It’s not just the Great Circle Route

Although the great circle route is the optimal route for crossing oceans, there is actually much more to plotting a route across the North Pacific then just following the great circle.  For sailboats, weather plays a large role in ocean routing.  Being found under a high pressure system with associated sunny weather, can typically mean little to no wind.  Not the best conditions if you’re trying to win an ocean race.  Conversely, being stuck under an intense low pressure system can mean gale or hurricane force winds with reduced (or no) sails and being tossed about to-and-fro at the mercy of the weather gods.  That’s also not ideal for winning a race.  The happy medium lies somewhere in between, and here is where planning is essential both for winning a race or a podium finish and for safety.  For offshore racing, optimal route planning takes into account the great circle route as a first step.  Then, prevailing or forecasted ocean currents should be taken into consideration, and last but certainly not least, forecasted weather.

The race in detail

Leg six from Qingdao to San Francisco can be broken down into three sections for route planning.  The first is from Qingdao, down through the East China Sea to the southern tip of Japan.  The next section is along the coast of Japan and the Eastern North Pacific to roughly the international dateline.  The third and last section is the Western North Pacific and offshore the U.S. coastline to the Golden Gate bridge.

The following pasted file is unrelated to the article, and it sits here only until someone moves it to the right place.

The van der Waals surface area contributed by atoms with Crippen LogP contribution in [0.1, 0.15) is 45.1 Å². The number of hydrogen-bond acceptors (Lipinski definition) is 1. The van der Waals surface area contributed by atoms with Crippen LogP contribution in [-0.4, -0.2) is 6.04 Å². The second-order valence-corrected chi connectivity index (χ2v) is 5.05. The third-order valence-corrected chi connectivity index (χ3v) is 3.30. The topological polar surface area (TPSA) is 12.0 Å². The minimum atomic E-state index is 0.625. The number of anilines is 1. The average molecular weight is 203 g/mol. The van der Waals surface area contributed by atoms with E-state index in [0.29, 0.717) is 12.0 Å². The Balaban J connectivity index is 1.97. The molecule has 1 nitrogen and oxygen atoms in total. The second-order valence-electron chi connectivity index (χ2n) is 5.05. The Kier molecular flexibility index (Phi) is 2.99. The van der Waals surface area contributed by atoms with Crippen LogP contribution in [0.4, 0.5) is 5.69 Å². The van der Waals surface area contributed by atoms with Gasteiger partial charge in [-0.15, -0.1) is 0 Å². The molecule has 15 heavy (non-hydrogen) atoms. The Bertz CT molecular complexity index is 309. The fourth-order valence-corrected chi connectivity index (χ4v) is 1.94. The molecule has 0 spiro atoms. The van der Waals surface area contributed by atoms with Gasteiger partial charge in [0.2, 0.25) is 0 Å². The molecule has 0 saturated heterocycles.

On the first section, leaving Qingdao and sailing through the East China Sea to the tip of Japan, the route is fairly straight forward.  Just head southeast towards the southern tip of Japan and avoid any islands along the way.  The currents in the East China Sea are primarily wind-driven and thus do not hold much tactical advantage.  As far as the weather is concerned March tends to be the busy time of the year for lows to develop near the south coast of Japan.

Rounding the southern tip of Japan, the route follows the Japanese coast midway up threading between various islands southwest of Kyushu and later, south of central Japan.  Flowing along the coast of Japan is the Kuroshio current, one of the largest ocean currents in the world. The Kuroshio current typically flows around 3 knots, but can flow at speeds of 4 knots or more in some places.  Because of the swift speeds of the Kuroshio current (it can travel 75 miles or more in a day), it can play a major role in gaining a tactical advantage in the race up the Japanese coast and out into the eastern portion of the North Pacific. Finding the swiftest part of the current can quickly spring a boat into a decisive lead.

The Kuroshio current carries warm water up from the equatorial region, and because of this, it has a major impact on the development of weather systems over the Pacific Ocean, in particular in the early spring, when Mongolian cold weather meets the warm waters of the Kuroshio current.  The area south of Japan is one of the areas where low pressure systems (i.e. rain and wind) develop before the storms generally move northeast towards the Bering Sea and Alaska.  Because of the swiftness of the northeasterly flowing current, strong winds out of the north can quickly lead to steep waves that are bone-jarring as the boat drops off the back side (wind against tide tends to form rather steep choppy waves).  Trying to sail through these types of waves can also slow the boat down considerably, so finding the balance between riding the current and optimal wind angles become critical.

Midway up the Japanese coast, the great circle route begins its long arc across the North Pacific crossing the International Dateline at around 44° North.  However, during March winter conditions tend to prevail (i.e. strong storms!) which will demand a more southerly route with us likely crossing the meridian around 40° N.  Through much of the Pacific crossing, the currents are generally easterly with no real difference in location or speed (the North Pacific Gyre is relatively constant here).